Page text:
Where US Health Care Ranks Number One – Where it Counts

Posted on January 8, 2010. Filed under: Healthcare |

Excellent article!!! Now you will know what to say when folks quote the WHO report that says the US is rated number 37 in the world for overall performance of healthcare. Did you know that the “Overall Performance Index” is adjusted to reflect how well WHO officials believe that a country COULD HAVE DONE IN RELATION TO ITS RESOURCES. They believe the US could have done better because we don’t have universal healthcare, so they rate us low. Bottom line, the scale is very subjective.

Read below to find out the accurate statistics on how good our healthcare really is!! We have done more for healthcare and medicine than any country in the world!!

Where U.S. Health Care Ranks Number One

Isn’t ‘responsiveness’ what medicine is all about?

By MARK B. CONSTANTIAN

Last August the cover of Time pictured President Obama in white coat and stethoscope. The story opened: “The U.S. spends more to get less [health care] than just about every other industrialized country.” This trope has dominated media coverage of health-care reform. Yet a majority of Americans opposes Congress’s health-care bills. Why?

The comparative ranking system that most critics cite comes from the U.N.’s World Health Organization (WHO). The ranking most often quoted is Overall Performance, where the U.S. is rated No. 37. The Overall Performance Index, however, is adjusted to reflect how well WHO officials believe that a country could have done in relation to its resources.

The scale is heavily subjective: The WHO believes that we could have done better because we do not have universal coverage. What apparently does not matter is that our population has universal access because most physicians treat indigent patients without charge and accept Medicare and Medicaid payments, which do not even cover overhead expenses. The WHO does rank the U.S. No. 1 of 191 countries for “responsiveness to the needs and choices of the individual patient.” Isn’t responsiveness what health care is all about?

Data assembled by Dr. Ronald Wenger and published recently in the Bulletin of the American College of Surgeons indicates that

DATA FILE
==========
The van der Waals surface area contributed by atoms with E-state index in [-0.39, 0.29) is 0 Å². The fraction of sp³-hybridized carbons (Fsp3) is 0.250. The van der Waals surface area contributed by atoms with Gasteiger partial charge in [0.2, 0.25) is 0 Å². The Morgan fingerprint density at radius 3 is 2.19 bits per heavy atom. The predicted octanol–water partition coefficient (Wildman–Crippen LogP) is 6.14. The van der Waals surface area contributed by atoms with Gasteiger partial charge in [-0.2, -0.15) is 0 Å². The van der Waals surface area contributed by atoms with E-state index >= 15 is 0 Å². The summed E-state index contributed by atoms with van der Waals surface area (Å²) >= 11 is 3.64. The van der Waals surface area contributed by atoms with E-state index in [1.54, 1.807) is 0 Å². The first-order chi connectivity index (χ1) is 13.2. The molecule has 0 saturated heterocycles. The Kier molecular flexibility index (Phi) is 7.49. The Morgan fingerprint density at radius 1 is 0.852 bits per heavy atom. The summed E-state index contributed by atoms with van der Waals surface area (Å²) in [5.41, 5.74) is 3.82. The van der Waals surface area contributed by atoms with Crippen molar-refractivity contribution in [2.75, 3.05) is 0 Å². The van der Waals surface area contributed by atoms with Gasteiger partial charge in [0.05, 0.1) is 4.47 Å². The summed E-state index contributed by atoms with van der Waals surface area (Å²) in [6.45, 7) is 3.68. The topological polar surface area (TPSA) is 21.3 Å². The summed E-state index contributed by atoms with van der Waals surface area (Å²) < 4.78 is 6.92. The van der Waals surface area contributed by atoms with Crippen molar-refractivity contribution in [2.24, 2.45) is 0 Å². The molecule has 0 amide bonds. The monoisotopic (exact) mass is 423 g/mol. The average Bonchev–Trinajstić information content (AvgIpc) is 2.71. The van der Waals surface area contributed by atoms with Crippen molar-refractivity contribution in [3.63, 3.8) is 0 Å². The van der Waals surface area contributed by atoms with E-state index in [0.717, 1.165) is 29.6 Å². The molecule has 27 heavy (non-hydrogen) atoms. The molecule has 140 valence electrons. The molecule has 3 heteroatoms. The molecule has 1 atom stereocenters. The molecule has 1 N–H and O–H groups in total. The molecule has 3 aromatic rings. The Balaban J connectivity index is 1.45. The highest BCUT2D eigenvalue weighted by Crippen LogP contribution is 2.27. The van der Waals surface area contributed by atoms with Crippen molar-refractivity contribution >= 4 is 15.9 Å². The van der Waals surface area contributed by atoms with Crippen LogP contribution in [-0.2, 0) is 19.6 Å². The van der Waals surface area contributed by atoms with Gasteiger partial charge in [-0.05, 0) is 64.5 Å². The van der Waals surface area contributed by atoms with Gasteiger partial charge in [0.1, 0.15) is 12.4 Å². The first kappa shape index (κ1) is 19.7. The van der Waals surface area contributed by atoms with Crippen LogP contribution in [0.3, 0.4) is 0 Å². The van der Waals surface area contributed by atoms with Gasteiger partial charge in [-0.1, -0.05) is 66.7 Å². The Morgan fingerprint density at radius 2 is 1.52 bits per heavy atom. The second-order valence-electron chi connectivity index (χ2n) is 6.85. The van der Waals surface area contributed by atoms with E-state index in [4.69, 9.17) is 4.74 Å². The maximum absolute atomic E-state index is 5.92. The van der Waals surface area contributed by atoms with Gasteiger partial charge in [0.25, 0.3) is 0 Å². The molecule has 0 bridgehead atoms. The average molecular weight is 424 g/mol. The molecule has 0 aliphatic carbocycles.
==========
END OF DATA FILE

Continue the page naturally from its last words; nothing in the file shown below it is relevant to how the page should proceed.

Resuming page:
• cardiac deaths in the U.S. have fallen by two-thirds over the past 50 years

• Polio has been virtually eradicated

• Childhood leukemia has a high cure rate

• Eight of the top 10 medical advances in the past 20 years were developed or had roots in the U.S.

• The Nobel Prizes in medicine and physiology have been awarded to more Americans than to researchers in all other countries combined.

• Eight of the 10 top-selling drugs in the world were developed by U.S. companies

• The U.S. has some of the highest breast, colon and prostate cancer survival rates in the world.

• Our country ranks first or second in the world in kidney transplants, liver transplants, heart transplants, total knee replacements, coronary artery bypass, and percutaneous coronary interventions

• We have the shortest waiting time for nonemergency surgery in the world

England has one of the longest. In Canada, a country of 35 million citizens, 1 million patients now wait for surgery and another million wait to see specialists.

When my friend, cardiac surgeon Peter Alivizatos, returned to Greece after 10 years heading the heart transplantation program at Baylor University in Dallas, the one-year heart transplant survival rate there was 50%—five-year survival was only 35%. He soon increased those numbers to 94% one-year and 90% five-year survival, which is what we achieve in the U.S. So the next time you hear that the U.S. is No. 37, remember that Greece is No. 14. Cuba, by the way, is No. 39.

But the issue is only partly about quality. As we have all heard, the U.S. spends a higher percentage of its gross domestic product for health care than any other country.

Actually, health-care spending now increases more moderately than it has in previous decades. Food, energy, housing and health care consume the same share of American spending today (55%) that they did in 1960 (53%).

So what does this money buy? Certainly some goes to inefficiencies, corporate profits, and costs that should be lowered by professional liability reform and national, free-market insurance access by allowing for competition across state lines. But the majority goes to a long list of advantages that American citizens now expect: the easiest access, the shortest waiting times the widest choice of physicians and hospitals, and constant availability of health care to elderly Americans. What we need now is insurance and liability reform—not health-care reform.

Who determines how much a nation should pay for its health? Is 17% too much, or too little? What better way could there be to dedicate our national resources than toward the health and productivity of our citizens?

Perhaps it’s not that America spends too much on health care, but that other nations don’t spend enough.

LINK: http://online.wsj.com/article/SB10001424052748704130904574644230678102274.html

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